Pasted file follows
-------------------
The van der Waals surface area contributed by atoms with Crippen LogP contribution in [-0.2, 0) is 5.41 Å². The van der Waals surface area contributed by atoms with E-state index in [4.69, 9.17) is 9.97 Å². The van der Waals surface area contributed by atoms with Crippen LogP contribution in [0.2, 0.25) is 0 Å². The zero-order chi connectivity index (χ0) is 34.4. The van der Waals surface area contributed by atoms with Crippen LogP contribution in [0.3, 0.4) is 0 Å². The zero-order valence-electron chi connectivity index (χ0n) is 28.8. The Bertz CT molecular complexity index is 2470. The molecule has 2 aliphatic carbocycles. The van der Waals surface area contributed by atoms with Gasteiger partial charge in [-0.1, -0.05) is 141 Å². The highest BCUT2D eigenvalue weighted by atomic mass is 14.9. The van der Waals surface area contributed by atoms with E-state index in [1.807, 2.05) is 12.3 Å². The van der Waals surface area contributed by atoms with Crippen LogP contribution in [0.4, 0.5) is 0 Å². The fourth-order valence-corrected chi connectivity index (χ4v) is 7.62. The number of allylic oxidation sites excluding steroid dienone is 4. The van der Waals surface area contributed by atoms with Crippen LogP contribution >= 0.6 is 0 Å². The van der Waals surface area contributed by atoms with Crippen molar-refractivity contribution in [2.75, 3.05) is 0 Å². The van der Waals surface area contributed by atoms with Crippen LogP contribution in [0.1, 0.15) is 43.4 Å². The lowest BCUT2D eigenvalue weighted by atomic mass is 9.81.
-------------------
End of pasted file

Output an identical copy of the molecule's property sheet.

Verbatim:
The van der Waals surface area contributed by atoms with Crippen LogP contribution in [-0.2, 0) is 5.41 Å². The van der Waals surface area contributed by atoms with E-state index in [4.69, 9.17) is 9.97 Å². The van der Waals surface area contributed by atoms with Crippen LogP contribution in [0.2, 0.25) is 0 Å². The zero-order chi connectivity index (χ0) is 34.4. The van der Waals surface area contributed by atoms with Crippen LogP contribution in [0.3, 0.4) is 0 Å². The zero-order valence-electron chi connectivity index (χ0n) is 28.8. The Bertz CT molecular complexity index is 2470. The molecule has 2 aliphatic carbocycles. The van der Waals surface area contributed by atoms with Gasteiger partial charge in [-0.1, -0.05) is 141 Å². The highest BCUT2D eigenvalue weighted by atomic mass is 14.9. The van der Waals surface area contributed by atoms with E-state index in [1.807, 2.05) is 12.3 Å². The van der Waals surface area contributed by atoms with Crippen LogP contribution in [0.4, 0.5) is 0 Å². The fourth-order valence-corrected chi connectivity index (χ4v) is 7.62. The number of allylic oxidation sites excluding steroid dienone is 4. The van der Waals surface area contributed by atoms with Crippen LogP contribution >= 0.6 is 0 Å². The van der Waals surface area contributed by atoms with Crippen molar-refractivity contribution in [2.75, 3.05) is 0 Å². The van der Waals surface area contributed by atoms with Crippen LogP contribution in [0.1, 0.15) is 43.4 Å². The lowest BCUT2D eigenvalue weighted by atomic mass is 9.81.